Dual Process Theories

Dual Process Theories Definition

Dual process theories are a group of theories in social, personality, and cognitive psychology that describe how people think about information when they make judgments or solve problems. These theories are called dual process because they distinguish two basic ways of thinking about information: a relatively fast, superficial, spontaneous mode based on intuitive associations, and a more in-depth, effortful, step-by-step mode based on systematic reasoning. Dual process theories have been applied in many areas of psychology, including persuasion, stereotyping, person perception, memory, and negotiation. In general, these theories assume that people will think about information in a relatively superficial and spontaneous way unless they are both able and motivated to think more carefully.

Dual Process Theories Background and History

Dual Process TheoriesDual process theories are built on several key ideas that have a long history in psychology. For instance, the two modes of thinking described by various dual process theories can often be mapped onto a top-down, idea-driven way of understanding the world versus a bottom-up, data-driven way of understanding. The notion that the way people understand the world is critically influenced by the knowledge that they bring to a situation (so that they begin at the top—their heads—in their understanding), as well as by the information provided within the situation itself (the bottom), dates back to Wolfgang Kohler’s distinction in the 1930s between perception and sensation. For instance, when a person looks at a book on a table, he or she senses both a pattern of colors and lines with his or her eyes and actively labels the pattern “book” by using his or her knowledge about what a book is like.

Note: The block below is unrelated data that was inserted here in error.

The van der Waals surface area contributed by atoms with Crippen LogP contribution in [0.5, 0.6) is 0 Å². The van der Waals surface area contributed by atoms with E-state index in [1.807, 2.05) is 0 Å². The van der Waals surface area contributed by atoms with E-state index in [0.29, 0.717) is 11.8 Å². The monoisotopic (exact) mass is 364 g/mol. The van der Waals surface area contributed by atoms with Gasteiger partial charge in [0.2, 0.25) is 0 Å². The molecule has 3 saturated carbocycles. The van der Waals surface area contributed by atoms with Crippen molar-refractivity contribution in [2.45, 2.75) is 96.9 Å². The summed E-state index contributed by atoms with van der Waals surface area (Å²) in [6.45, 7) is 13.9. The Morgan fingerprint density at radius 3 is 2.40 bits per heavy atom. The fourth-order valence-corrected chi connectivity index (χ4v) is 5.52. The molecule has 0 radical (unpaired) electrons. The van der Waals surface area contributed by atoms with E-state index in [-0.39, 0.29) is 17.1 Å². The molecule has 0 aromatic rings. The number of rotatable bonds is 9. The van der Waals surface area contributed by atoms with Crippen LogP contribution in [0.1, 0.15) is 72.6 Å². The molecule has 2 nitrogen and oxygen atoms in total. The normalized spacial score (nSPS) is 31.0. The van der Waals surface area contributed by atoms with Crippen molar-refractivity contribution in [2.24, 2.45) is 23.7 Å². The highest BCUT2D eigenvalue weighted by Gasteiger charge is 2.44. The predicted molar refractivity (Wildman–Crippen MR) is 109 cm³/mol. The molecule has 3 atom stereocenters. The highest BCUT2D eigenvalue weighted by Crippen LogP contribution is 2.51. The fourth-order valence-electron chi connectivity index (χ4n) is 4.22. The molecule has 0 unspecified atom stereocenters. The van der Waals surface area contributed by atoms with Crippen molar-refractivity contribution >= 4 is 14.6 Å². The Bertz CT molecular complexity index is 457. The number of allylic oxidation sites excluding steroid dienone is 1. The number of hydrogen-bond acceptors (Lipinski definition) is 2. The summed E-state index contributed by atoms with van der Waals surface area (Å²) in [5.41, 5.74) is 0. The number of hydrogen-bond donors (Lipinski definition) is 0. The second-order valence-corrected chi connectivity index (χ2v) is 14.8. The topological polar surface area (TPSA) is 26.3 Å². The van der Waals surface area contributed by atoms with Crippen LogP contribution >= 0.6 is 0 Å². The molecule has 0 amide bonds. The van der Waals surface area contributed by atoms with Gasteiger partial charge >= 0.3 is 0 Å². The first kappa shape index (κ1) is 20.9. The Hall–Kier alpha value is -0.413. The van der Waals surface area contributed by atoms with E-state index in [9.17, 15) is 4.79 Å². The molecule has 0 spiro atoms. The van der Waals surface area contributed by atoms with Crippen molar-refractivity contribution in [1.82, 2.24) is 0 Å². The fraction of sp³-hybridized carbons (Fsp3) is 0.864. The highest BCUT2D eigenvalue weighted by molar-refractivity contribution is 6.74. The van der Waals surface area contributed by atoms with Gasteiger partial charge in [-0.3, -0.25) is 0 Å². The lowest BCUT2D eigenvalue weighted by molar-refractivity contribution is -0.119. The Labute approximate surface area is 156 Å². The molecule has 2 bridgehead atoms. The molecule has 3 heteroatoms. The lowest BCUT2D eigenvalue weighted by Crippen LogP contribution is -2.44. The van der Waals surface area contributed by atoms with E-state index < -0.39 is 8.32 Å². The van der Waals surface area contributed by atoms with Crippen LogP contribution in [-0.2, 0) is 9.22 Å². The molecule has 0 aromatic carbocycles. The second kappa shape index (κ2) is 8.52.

Dual process theories also build on Gestalt principles explored by psychologists in the 1930s and 1940s, which suggest that people have a natural tendency to make experiences meaningful, structured, and coherent. By focusing on how one thing relates to the next and seeing patterns in the way that events unfold, a person can understand and predict the social world, which allows him or her to anticipate, plan, and act effectively.

These and other elements were integrated into dual process theories in a variety of fields, beginning in the 1980s, often as an attempt to understand and synthesize conflicting findings or theories in the area. In persuasion, for instance, the development of two dual process theories (the elaboration likelihood model and the heuristic-systematic model) allowed researchers to organize complex findings in the field of attitudes and attitude change and explain why certain variables sometimes lead to attitude change and sometimes do not. For instance, when people are relying on simple, intuitive shortcuts in their thinking, they will be more persuaded by an expert than by a nonexpert, even when the expert’s arguments are not very good. However, when people are relying more on systematic, bottom-up processing of all available information, they will tend to be more persuaded by good arguments than by someone’s title.

Similarly, in the field of person perception, the continuum model of impression formation was developed in an attempt to reconcile two competing viewpoints on how people perceive others: one proposing that individuals form impressions in a bottom-up fashion, adding up lots of specific evaluations about a target person to form an overall average impression, and another claiming that people form impressions based on stereotypes or other social categories (e.g., race, gender). The continuum model suggests that people can use both of these modes, and the model identifies when a perceiver will rely solely on an initial, general categorization and when he or she will go on to think more carefully about another person based on unique information about that individual.